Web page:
one more tautology

ronbutters at AOL.COM ronbutters at AOL.COM
Wed Apr 28 18:33:48 UTC 2010

Given that tautologies are by definition semantically empty, they are all merely inteepretable by doing the Gricean thing and imposing an interpretation on them as figuratve language. Thus pretty much any word may be used this way; the number is huge and merely listing the ones that one has heard is pretty trival. I don't mean that there may not be amusing patterns (Let linguists be linguists be linguists, even if is crap). But the examples in and of themselves are not particularly interesting.
Sent from my Verizon Wireless BlackBerry

-----Original Message-----
From: Benjamin Zimmer <bgzimmer at BABEL.LING.UPENN.EDU>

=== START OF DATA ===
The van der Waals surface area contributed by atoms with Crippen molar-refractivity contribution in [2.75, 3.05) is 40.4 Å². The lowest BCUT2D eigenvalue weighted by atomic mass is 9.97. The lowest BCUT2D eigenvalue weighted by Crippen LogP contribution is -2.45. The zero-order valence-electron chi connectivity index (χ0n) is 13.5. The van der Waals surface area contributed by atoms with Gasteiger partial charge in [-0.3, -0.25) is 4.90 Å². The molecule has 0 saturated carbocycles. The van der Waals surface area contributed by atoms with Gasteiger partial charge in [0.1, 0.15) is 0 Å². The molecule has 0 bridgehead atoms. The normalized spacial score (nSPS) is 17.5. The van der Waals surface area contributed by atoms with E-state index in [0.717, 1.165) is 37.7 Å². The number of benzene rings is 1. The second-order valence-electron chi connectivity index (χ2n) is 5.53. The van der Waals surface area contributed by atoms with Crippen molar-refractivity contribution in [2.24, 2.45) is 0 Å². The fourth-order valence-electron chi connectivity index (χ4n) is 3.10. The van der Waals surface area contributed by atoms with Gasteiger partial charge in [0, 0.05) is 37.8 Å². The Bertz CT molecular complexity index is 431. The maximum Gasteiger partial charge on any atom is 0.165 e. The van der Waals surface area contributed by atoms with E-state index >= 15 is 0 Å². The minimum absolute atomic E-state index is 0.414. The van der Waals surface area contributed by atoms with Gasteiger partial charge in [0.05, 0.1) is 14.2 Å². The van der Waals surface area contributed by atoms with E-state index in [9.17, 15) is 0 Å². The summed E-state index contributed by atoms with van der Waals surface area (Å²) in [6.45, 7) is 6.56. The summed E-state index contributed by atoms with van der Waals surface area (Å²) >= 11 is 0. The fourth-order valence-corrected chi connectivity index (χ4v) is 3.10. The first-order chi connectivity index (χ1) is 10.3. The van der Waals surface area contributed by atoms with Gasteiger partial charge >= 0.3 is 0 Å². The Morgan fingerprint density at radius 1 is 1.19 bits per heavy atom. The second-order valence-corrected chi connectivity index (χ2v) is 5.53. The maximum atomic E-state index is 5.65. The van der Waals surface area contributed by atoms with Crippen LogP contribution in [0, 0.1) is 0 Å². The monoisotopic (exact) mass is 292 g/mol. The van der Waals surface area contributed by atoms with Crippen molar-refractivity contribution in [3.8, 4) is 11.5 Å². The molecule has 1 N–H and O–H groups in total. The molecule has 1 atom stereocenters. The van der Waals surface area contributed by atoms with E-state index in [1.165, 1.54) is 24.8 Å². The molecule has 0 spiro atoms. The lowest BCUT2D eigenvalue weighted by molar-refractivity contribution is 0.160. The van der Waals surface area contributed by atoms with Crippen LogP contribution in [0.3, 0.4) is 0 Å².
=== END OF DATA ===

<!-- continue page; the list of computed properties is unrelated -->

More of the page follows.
Date:         Wed, 28 Apr 2010 11:47:55
Subject:      Re: [ADS-L] one more tautology

On Wed, Apr 28, 2010 at 11:23 AM, Laurence Horn <laurence.horn at> wrote:
> I just found myself using this one:  "Fair is fair".  Lots of hits,
> but it's hard to count given all the ones for "How fair is fair
> trade?" and the like.

G.L. Apperson's_English Proverbs_ dates "Fair is fair, work or play"
to 1710 (Samuel Palmer,_Moral Essays on Proverbs_ 31). OED2 has the
more colloquial "fair's fair" ['(reciprocal) fairness is called for']
from 1898 (Google Books has it from 1840).

--Ben Zimmer

The American Dialect Society -

The American Dialect Society -

More information about the Ads-l mailing list